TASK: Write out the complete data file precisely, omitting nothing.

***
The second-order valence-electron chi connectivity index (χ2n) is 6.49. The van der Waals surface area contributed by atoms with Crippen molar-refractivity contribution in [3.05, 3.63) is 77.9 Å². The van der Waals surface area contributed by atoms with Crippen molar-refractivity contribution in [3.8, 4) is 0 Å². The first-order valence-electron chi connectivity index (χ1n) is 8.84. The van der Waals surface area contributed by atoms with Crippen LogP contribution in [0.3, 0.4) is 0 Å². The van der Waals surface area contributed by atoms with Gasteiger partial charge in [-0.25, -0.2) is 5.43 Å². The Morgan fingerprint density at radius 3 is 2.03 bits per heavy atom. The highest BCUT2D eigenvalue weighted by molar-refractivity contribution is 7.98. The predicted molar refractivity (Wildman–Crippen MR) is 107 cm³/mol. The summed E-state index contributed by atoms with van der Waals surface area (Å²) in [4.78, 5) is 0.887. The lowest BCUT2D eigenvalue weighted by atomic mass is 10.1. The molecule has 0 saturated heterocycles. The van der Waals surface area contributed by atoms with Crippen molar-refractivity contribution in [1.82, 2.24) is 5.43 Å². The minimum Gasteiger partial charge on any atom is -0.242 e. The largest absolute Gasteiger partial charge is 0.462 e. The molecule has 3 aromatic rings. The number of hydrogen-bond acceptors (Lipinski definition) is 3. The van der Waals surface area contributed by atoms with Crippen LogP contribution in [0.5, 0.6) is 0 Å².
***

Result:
The second-order valence-electron chi connectivity index (χ2n) is 6.49. The van der Waals surface area contributed by atoms with Crippen molar-refractivity contribution in [3.05, 3.63) is 77.9 Å². The van der Waals surface area contributed by atoms with Crippen molar-refractivity contribution in [3.8, 4) is 0 Å². The first-order valence-electron chi connectivity index (χ1n) is 8.84. The van der Waals surface area contributed by atoms with Crippen LogP contribution in [0.3, 0.4) is 0 Å². The van der Waals surface area contributed by atoms with Gasteiger partial charge in [-0.25, -0.2) is 5.43 Å². The Morgan fingerprint density at radius 3 is 2.03 bits per heavy atom. The highest BCUT2D eigenvalue weighted by molar-refractivity contribution is 7.98. The predicted molar refractivity (Wildman–Crippen MR) is 107 cm³/mol. The summed E-state index contributed by atoms with van der Waals surface area (Å²) in [4.78, 5) is 0.887. The lowest BCUT2D eigenvalue weighted by atomic mass is 10.1. The molecule has 0 saturated heterocycles. The van der Waals surface area contributed by atoms with Crippen molar-refractivity contribution in [1.82, 2.24) is 5.43 Å². The minimum Gasteiger partial charge on any atom is -0.242 e. The largest absolute Gasteiger partial charge is 0.462 e. The molecule has 3 aromatic rings. The number of hydrogen-bond acceptors (Lipinski definition) is 3. The van der Waals surface area contributed by atoms with Crippen LogP contribution in [0.5, 0.6) is 0 Å².